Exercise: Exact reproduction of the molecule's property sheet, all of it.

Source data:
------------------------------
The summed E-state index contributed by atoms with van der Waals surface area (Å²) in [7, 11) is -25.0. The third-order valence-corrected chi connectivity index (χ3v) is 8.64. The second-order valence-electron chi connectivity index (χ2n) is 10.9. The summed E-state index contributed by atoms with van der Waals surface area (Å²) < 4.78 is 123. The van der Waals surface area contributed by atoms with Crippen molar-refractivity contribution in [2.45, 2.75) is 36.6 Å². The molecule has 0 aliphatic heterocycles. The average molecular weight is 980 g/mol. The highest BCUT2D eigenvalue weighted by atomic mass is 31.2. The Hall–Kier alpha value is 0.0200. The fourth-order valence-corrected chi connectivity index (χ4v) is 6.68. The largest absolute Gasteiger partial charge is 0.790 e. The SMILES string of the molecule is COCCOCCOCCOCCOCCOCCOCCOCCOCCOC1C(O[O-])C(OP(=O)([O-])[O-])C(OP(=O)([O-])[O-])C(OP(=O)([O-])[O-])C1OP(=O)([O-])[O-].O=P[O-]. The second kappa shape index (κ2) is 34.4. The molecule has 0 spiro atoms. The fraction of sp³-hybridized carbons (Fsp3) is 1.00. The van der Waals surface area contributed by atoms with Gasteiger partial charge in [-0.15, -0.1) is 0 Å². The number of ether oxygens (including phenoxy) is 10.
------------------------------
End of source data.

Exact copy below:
The summed E-state index contributed by atoms with van der Waals surface area (Å²) in [7, 11) is -25.0. The third-order valence-corrected chi connectivity index (χ3v) is 8.64. The second-order valence-electron chi connectivity index (χ2n) is 10.9. The summed E-state index contributed by atoms with van der Waals surface area (Å²) < 4.78 is 123. The van der Waals surface area contributed by atoms with Crippen molar-refractivity contribution in [2.45, 2.75) is 36.6 Å². The molecule has 0 aliphatic heterocycles. The average molecular weight is 980 g/mol. The highest BCUT2D eigenvalue weighted by atomic mass is 31.2. The Hall–Kier alpha value is 0.0200. The fourth-order valence-corrected chi connectivity index (χ4v) is 6.68. The largest absolute Gasteiger partial charge is 0.790 e. The SMILES string of the molecule is COCCOCCOCCOCCOCCOCCOCCOCCOCCOC1C(O[O-])C(OP(=O)([O-])[O-])C(OP(=O)([O-])[O-])C(OP(=O)([O-])[O-])C1OP(=O)([O-])[O-].O=P[O-]. The second kappa shape index (κ2) is 34.4. The molecule has 0 spiro atoms. The fraction of sp³-hybridized carbons (Fsp3) is 1.00. The van der Waals surface area contributed by atoms with Gasteiger partial charge in [-0.15, -0.1) is 0 Å². The number of ether oxygens (including phenoxy) is 10.